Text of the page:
“In sum, the walls of the mediation room are remarkably transparent.”
— James Coben & Peter Thompson
The State of California is studying mediation confidentiality in the context of legal malpractice disputes.
Suprise # 1
A surprise of the study is from a 2006 law review article by Coben and Thompson titled, Disputing Irony: A Systematic Look at Litigation About Mediation. The surprise is this:
In actual practice, mediation confidentiality is often ignored.
Coben and Thompson reach the following conclusions in their article:
–there is a “large volume” of reported court opinions in which “courts considered detailed evidence of what transpired in mediations without a confidentiality issue being raised—either by the parties or sua sponte by the court.”
–“uncontested mediation disclosures occurred in thirty percent of all decisions in the database, cutting across jurisdiction, level of court, underlying subject matter and litigated mediation issues.”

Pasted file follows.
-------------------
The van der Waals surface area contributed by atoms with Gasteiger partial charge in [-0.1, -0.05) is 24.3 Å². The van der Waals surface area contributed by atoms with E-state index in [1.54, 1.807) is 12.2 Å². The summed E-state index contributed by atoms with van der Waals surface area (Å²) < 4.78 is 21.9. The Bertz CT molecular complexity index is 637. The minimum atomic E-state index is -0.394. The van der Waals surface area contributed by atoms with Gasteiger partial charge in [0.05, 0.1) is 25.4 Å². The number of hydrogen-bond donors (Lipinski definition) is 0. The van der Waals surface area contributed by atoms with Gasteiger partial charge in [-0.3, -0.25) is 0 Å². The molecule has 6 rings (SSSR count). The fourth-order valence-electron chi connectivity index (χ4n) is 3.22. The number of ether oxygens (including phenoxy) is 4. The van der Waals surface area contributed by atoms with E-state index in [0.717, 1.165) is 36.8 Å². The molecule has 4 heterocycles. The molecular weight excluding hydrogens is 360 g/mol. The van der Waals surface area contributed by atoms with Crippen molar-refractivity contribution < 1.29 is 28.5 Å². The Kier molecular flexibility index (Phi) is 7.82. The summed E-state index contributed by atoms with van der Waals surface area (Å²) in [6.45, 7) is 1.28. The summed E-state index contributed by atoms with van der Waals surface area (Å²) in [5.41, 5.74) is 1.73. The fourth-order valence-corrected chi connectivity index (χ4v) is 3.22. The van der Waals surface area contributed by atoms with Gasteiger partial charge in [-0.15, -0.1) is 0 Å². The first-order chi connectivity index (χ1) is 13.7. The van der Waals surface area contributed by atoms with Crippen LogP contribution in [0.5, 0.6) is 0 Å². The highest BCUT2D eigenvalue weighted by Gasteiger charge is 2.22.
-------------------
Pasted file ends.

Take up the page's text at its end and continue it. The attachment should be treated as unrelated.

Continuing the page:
–Disclosures of mediation information in court include:
forty-five opinions in which mediators offer testimony,
sixty-five opinions where others offer evidence about mediators’ statements or actions, and
266 opinions where parties or lawyers offer evidence of their own mediation communications and conduct
And all of these disclosures are “without objection or comment.”
So much for confidentiality as a highest-priority in mediation cases.
Surprise # 2
Here is another surprising set of findings by Coben and Thompson:
“Courts expressly refused to protect mediation confidentiality in sixty opinions.”
Of those sixty, “few” involve “a reasoned weighing of the pros and cons of compromising the mediation process.”
Instead, the “admissibility or discovery of mediation information” is “routinely justified” on such grounds as:
–waiver and consent
–the information is not “confidential”
–the process is “not mediation”
–the provider of the evidence is “not a mediator”
–the evidence is offered “for a permissible purpose”
–the evidence is “not material” or its introduction “constituted harmless error.”
Total or nearly-complete confidentiality in mediation is far from reality. Should something be done about this?